University of Colorado Health
Contact Us Directions Employees Physicians
Poudre Valley Health System Guests and Visitors Hospitals and Clinics Community UCHealth Jobs Classes and Events Foundation and Volunteers Health library
Facebook Twitter YouTube Flickr
At a Glance
All Services
Medical clinics
Conditions we treat
Download our app
Hospitals
UC Health news
PrintEmail

Women and Family Care

Introducing Solids

Solids are usually added to your baby's diet at six months of age because that is when babies' natural stores of iron begin to deplete. The American Academy of Pediatrics recommends exclusive breastfeeding, not giving your baby anything besides breast milk, for six months.  Some babies' diets need to be enriched with iron fortified foods at six months of age. Signs that your baby is ready for solid food include:

  • The ability to hold their head and neck up right.
  • Interest in the food you are eating; baby may even grab food from your plate.
  • The ability to keep food in baby's mouth rather than letting it dribble out.

Once your healthcare provider recommends starting solid foods, you should start with baby cereal.

  • Mix 1 teaspoon of a single-grain, iron fortified baby cereal with 4-5 teaspoons breast milk or formula. Help your baby sit upright and offer the cereal with a small spoon once or twice each day.
  • Once your baby learns how to swallow runny cereal, mix it with less breast milk or formula to make it thicker. If your baby is not interested, wait a week or two and try again.
  • Do not feed cereal in a bottle.
  • Once your baby can eat cereal well, gradually introduce pureed vegetables, fruits and meat. Offer single-ingredient foods first and wait one week between each new food. If your baby has a bad reaction to one food, wait a month and then try to introduce it again.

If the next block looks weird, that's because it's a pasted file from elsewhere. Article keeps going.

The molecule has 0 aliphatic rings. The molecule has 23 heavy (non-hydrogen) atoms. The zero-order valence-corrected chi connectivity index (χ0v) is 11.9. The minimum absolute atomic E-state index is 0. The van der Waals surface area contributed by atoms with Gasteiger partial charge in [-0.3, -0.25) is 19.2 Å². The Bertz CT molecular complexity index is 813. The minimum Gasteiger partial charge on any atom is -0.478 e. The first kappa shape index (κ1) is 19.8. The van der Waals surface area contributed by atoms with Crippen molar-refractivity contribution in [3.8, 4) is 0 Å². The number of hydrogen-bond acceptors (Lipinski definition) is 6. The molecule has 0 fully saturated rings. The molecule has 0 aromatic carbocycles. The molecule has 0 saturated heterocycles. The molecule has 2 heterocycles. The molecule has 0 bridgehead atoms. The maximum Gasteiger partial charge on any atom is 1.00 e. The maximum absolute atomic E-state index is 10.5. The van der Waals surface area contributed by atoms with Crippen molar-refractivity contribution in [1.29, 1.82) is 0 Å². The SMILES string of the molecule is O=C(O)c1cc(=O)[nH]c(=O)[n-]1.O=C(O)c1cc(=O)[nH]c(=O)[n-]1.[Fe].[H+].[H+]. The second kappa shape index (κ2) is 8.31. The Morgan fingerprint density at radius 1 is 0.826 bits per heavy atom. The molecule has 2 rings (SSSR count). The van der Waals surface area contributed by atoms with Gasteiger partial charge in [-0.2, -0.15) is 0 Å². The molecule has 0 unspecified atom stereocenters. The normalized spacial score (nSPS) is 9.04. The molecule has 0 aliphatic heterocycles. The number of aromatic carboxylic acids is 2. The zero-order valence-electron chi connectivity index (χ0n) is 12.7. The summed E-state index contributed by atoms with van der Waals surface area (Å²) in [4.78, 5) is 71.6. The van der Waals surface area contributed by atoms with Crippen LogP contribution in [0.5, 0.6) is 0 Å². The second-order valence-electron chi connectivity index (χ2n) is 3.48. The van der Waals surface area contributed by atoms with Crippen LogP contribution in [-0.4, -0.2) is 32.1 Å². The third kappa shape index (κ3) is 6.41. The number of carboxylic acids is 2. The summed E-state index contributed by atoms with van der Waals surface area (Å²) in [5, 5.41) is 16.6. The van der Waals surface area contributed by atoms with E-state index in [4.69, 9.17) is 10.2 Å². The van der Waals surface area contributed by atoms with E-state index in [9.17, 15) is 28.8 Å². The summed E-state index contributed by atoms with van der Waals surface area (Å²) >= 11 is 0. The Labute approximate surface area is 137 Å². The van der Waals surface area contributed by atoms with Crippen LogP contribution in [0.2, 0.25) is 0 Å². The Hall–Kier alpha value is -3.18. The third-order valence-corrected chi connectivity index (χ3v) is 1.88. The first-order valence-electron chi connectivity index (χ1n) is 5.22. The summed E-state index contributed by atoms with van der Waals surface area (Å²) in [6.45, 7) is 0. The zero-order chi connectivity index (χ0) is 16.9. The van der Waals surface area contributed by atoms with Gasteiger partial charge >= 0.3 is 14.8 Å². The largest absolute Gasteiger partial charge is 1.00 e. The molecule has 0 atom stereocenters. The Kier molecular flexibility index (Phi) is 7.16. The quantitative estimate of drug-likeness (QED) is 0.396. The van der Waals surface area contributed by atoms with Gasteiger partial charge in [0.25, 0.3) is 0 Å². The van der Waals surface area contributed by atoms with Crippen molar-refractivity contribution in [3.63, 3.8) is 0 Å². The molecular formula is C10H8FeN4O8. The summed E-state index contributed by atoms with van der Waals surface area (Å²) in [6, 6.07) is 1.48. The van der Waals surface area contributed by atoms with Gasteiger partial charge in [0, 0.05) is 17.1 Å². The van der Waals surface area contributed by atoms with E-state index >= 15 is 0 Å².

• By ages eight to ten months, most babies develop teeth and chewing skills so you can offer foods with more texture like mashed foods, ripe bananas, crackers or slices of cheese.
    Continue to offer breastfeeding or formula feeding in during this transition to solid foods.

DO NOT OFFER:

  • Cow's milk, citrus or honey before age one.
  • Small, slippery foods, such as grapes, hot dogs or hard candy.
  • Dry foods that are hard to chew, such as popcorn, raw carrots and nuts.
  • Sticky or tough foods, such as peanut butter.

When your baby begins eating solid food, mealtime is sure to become an adventure for both of you.

About Us
FAQ: Hepatitis C
PVHS-UCH partnership
Be a smart patient
About PVHS
Contact Us
History
Mission, Vision and Values
Charity Care
Communities We Serve
Leadership
Awards
Baldrige National Quality Award
Nonprofit Status
Center for Performance Excellence
Joint Ventures
Report a Problem
To Report a Problem to the Joint Commission
Institutional Review Board



Awards and Recognition


University of Colorado Health employees dedicate themselves to providing patients and other customers with world-class care and service. Outside organizations recognize that, calling University of Colorado Health's hospitals some of the best in Colorado and even the best in the nation. Some of those accolades are listed below:

 




Contact

University of Colorado Health
Fort Collins, Colorado
970.495.7000
PVHS@pvhs.org

 

© 2014 Poudre Valley Health System
Disclaimer  |  Privacy Policy  |  Site Map
University of Colorado Health